The owner of land taken by eminent domain was entitled to interest on the amount of the pro tanto payment under G. L. c. 79, Section 8A, from the date of taking until the date of receipt of notice that the payment was available; it was without consequence that during such period there was a lease on the premises, of which the taking authority had notice, running to a corporation of which the landowner was a wholly owned subsidiary. [500-501]
PETITION filed in the Superior Court on June 10, 1968.
The case was tried before Vallely, J.
After review was sought in the Appeals Court, the Supreme Judicial Court, on its own initiative, ordered direct appellate review.
Paul J. Dolan for the defendant.
David Berman for the plaintiff.
BRAUCHER, J. The plaintiff's land was taken by the defendant by eminent domain, and later a pro tanto payment was made. G. L. c. 79, Section 8A. The plaintiff claims interest on the amount of the pro tanto payment from the date of taking until the date it received notice that the payment was available to it. The defendant claims that no interest was owed for this period because the payment could not be made until the plaintiff obtained a release of a lease on the premises. A judge of the Superior Court awarded the plaintiff the interest it claimed, and we affirm.
The facts are stipulated. The plaintiff's right to damages vested on February 14, 1968, when the defendant's order of taking was recorded. In March, 1968, the defendant wrote to the plaintiff's counsel that pro tanto payment could not be made until a lease of the premises was released or terminated. The plaintiff was a wholly owned subsidiary of the lessee, and both were represented by the same attorney. In January, 1969, the defendant received an affidavit that the lease had been terminated, and on January 29, 1969, the plaintiff received notice that a pro tanto payment of $200,000 was available to it. The payment did not include interest from February 14, 1968, to January 29, 1969. In the plaintiff's action for the assessment of damages, the judge awarded interest on the $200,000 for that period.
There was no error. Just compensation includes interest from the date of taking to the date of payment. G. L. c. 79, Section 39. Woodworth v. Commonwealth, 353 Mass. 229 , 231-233 (1967), and cases cited. Under G. L. c. 79, Section 8A, the taking authority may stop the running of interest by making a pro tanto payment or offer. "The purpose of a pro tanto payment is merely to prevent the accumulation of interest on the amount of the offer and to provide funds for the recipient of the offer without waiting for a final adjudication." The statute does not require "that interest on the amount of the pro tanto offer be included in order to make the offer valid." Horne v. Boston Redevelopment Authority, 358 Mass. 460 , 464 (1970). In the computation of damages the owner is "entitled to have the clerk compute and add to the amount of the verdict interest . . . on the amount . . . [offered] from the date of the taking . . . to the date of the receipt of the pro tanto offer, and interest . . . on the difference . . . between the amount . . . [offered] and the amount of the verdict . . . from the date of the taking . . . to the date of the verdict . . . ." Id. at 465.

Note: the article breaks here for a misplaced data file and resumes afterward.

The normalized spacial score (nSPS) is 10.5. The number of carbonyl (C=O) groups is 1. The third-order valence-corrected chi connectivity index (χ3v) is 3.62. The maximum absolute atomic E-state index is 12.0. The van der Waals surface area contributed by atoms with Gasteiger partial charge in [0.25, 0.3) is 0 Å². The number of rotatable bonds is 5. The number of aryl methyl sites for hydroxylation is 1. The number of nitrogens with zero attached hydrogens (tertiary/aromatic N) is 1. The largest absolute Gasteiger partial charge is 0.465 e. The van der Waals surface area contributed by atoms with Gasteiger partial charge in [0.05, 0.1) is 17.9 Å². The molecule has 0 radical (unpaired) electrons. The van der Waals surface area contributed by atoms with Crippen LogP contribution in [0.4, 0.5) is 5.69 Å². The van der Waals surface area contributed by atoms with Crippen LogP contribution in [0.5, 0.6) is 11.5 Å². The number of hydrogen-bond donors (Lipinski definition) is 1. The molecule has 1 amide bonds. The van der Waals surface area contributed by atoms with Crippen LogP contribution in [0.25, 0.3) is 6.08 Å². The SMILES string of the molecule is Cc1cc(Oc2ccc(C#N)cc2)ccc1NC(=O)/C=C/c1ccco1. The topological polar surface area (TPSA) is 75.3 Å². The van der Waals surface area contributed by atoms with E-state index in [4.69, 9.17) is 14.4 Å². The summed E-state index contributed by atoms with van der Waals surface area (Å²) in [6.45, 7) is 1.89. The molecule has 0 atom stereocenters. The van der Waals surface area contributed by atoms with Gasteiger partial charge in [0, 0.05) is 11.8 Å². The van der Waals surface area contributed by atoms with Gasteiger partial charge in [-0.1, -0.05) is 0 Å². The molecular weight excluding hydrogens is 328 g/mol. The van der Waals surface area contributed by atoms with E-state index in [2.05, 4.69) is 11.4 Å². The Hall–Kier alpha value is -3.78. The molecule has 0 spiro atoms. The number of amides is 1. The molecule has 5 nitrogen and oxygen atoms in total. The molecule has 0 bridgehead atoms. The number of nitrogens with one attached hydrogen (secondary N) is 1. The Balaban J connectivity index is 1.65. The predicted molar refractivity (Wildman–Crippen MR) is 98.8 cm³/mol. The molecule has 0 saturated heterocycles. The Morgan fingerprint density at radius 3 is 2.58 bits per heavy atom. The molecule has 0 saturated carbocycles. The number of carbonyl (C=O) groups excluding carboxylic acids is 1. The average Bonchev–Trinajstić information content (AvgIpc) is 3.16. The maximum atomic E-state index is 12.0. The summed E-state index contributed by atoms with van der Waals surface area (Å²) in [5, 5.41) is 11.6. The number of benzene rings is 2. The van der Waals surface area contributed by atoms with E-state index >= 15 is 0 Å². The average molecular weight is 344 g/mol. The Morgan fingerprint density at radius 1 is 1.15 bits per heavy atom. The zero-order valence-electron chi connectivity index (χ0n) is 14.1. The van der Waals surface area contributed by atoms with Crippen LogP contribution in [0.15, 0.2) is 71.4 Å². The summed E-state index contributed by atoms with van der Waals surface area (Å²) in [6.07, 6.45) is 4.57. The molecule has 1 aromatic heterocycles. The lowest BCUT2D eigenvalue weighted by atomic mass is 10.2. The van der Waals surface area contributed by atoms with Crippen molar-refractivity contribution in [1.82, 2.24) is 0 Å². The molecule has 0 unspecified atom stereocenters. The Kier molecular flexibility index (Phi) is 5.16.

The defendant argues that it could not safely pay a landlord when it had notice of a lease. Universal Container
Corp. v. Cambridge, 361 Mass. 58 , 61 (1972). That risk seems minimal when the landlord is a wholly owned subsidiary of the tenant and both are represented by the same attorney. Cf. Lowell Housing Authority v. Save-Mor Furniture Stores, Inc., 346 Mass. 426 , 430-431 (1963). The defendant could have apportioned the damages under G. L. c. 79, Section 6. See Kahler v. Marshfield, 347 Mass. 514 , 518 (1964). Or it could have paid the money to the clerk of the Superior Court for deposit in an interest-bearing account. G. L. c. 79, Section 7D, as amended through St. 1967, c. 476, Section 1. In any event, to stop the running of interest under G. L. c. 79, Section 8A, the defendant must comply with the statute. Apart from the statute, it is not important to determine who caused delay in payment. Dodge v. Rockport, 199 Mass. 274 , 278 (1908).